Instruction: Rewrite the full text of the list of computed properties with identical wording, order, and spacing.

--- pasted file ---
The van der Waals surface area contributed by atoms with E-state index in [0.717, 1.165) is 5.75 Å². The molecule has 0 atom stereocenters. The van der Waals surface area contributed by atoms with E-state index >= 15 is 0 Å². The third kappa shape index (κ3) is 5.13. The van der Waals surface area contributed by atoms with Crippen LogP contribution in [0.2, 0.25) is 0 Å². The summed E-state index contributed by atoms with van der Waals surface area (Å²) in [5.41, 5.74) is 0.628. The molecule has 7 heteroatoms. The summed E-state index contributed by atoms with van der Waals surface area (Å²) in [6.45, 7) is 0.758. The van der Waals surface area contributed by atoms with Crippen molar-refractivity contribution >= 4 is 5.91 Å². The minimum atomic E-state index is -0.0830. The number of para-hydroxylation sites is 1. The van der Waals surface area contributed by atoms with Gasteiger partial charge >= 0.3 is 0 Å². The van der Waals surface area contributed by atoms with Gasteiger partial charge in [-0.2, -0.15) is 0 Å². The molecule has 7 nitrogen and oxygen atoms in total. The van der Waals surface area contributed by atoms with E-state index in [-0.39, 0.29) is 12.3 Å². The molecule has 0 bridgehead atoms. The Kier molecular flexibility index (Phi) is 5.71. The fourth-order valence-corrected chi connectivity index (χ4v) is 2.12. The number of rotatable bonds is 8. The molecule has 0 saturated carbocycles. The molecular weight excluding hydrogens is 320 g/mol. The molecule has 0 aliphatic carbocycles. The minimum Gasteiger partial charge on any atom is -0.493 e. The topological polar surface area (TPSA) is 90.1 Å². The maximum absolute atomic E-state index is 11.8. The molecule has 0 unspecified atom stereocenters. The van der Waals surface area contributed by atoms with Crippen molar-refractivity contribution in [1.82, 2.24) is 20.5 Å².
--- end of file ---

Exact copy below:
The van der Waals surface area contributed by atoms with E-state index in [0.717, 1.165) is 5.75 Å². The molecule has 0 atom stereocenters. The van der Waals surface area contributed by atoms with E-state index >= 15 is 0 Å². The third kappa shape index (κ3) is 5.13. The van der Waals surface area contributed by atoms with Crippen LogP contribution in [0.2, 0.25) is 0 Å². The summed E-state index contributed by atoms with van der Waals surface area (Å²) in [5.41, 5.74) is 0.628. The molecule has 7 heteroatoms. The summed E-state index contributed by atoms with van der Waals surface area (Å²) in [6.45, 7) is 0.758. The van der Waals surface area contributed by atoms with Crippen molar-refractivity contribution >= 4 is 5.91 Å². The minimum atomic E-state index is -0.0830. The number of para-hydroxylation sites is 1. The van der Waals surface area contributed by atoms with Gasteiger partial charge >= 0.3 is 0 Å². The van der Waals surface area contributed by atoms with Gasteiger partial charge in [-0.2, -0.15) is 0 Å². The molecule has 7 nitrogen and oxygen atoms in total. The van der Waals surface area contributed by atoms with E-state index in [-0.39, 0.29) is 12.3 Å². The molecule has 0 bridgehead atoms. The Kier molecular flexibility index (Phi) is 5.71. The fourth-order valence-corrected chi connectivity index (χ4v) is 2.12. The number of rotatable bonds is 8. The molecule has 0 saturated carbocycles. The molecular weight excluding hydrogens is 320 g/mol. The molecule has 0 aliphatic carbocycles. The minimum Gasteiger partial charge on any atom is -0.493 e. The topological polar surface area (TPSA) is 90.1 Å². The maximum absolute atomic E-state index is 11.8. The molecule has 0 unspecified atom stereocenters. The van der Waals surface area contributed by atoms with Crippen molar-refractivity contribution in [1.82, 2.24) is 20.5 Å².